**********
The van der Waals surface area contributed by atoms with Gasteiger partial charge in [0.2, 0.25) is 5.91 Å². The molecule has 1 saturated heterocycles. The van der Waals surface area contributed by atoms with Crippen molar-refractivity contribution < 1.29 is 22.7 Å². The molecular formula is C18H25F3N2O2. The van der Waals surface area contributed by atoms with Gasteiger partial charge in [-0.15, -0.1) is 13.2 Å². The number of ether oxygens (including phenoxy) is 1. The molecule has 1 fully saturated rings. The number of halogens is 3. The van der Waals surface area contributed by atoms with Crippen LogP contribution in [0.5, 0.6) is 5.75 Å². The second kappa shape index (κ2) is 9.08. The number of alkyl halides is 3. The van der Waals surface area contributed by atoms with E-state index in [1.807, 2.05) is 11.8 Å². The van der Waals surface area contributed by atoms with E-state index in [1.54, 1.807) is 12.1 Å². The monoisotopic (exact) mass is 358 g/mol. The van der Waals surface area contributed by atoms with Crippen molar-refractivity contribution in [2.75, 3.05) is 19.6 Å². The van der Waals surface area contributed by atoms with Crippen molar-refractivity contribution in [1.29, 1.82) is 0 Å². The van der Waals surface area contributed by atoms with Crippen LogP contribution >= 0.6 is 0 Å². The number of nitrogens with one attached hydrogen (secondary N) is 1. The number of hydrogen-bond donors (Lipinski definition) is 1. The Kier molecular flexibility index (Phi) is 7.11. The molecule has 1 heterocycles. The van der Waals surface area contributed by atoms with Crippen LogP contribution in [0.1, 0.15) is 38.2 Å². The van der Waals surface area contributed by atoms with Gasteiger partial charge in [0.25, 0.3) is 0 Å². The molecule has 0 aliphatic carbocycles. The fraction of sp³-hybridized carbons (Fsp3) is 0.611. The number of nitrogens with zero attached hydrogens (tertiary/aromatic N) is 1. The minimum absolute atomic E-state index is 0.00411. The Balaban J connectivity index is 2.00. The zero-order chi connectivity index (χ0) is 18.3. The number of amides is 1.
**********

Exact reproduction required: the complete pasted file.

The van der Waals surface area contributed by atoms with Gasteiger partial charge in [0.2, 0.25) is 5.91 Å². The molecule has 1 saturated heterocycles. The van der Waals surface area contributed by atoms with Crippen molar-refractivity contribution < 1.29 is 22.7 Å². The molecular formula is C18H25F3N2O2. The van der Waals surface area contributed by atoms with Gasteiger partial charge in [-0.15, -0.1) is 13.2 Å². The number of ether oxygens (including phenoxy) is 1. The molecule has 1 fully saturated rings. The number of halogens is 3. The van der Waals surface area contributed by atoms with Crippen LogP contribution in [0.5, 0.6) is 5.75 Å². The second kappa shape index (κ2) is 9.08. The number of alkyl halides is 3. The van der Waals surface area contributed by atoms with E-state index in [1.807, 2.05) is 11.8 Å². The van der Waals surface area contributed by atoms with E-state index in [1.54, 1.807) is 12.1 Å². The monoisotopic (exact) mass is 358 g/mol. The van der Waals surface area contributed by atoms with Crippen molar-refractivity contribution in [2.75, 3.05) is 19.6 Å². The van der Waals surface area contributed by atoms with Crippen molar-refractivity contribution in [1.29, 1.82) is 0 Å². The van der Waals surface area contributed by atoms with Crippen LogP contribution >= 0.6 is 0 Å². The number of nitrogens with one attached hydrogen (secondary N) is 1. The number of hydrogen-bond donors (Lipinski definition) is 1. The Kier molecular flexibility index (Phi) is 7.11. The molecule has 1 heterocycles. The van der Waals surface area contributed by atoms with Crippen LogP contribution in [0.1, 0.15) is 38.2 Å². The van der Waals surface area contributed by atoms with Gasteiger partial charge in [0.25, 0.3) is 0 Å². The molecule has 0 aliphatic carbocycles. The fraction of sp³-hybridized carbons (Fsp3) is 0.611. The number of nitrogens with zero attached hydrogens (tertiary/aromatic N) is 1. The minimum absolute atomic E-state index is 0.00411. The Balaban J connectivity index is 2.00. The zero-order chi connectivity index (χ0) is 18.3. The number of amides is 1.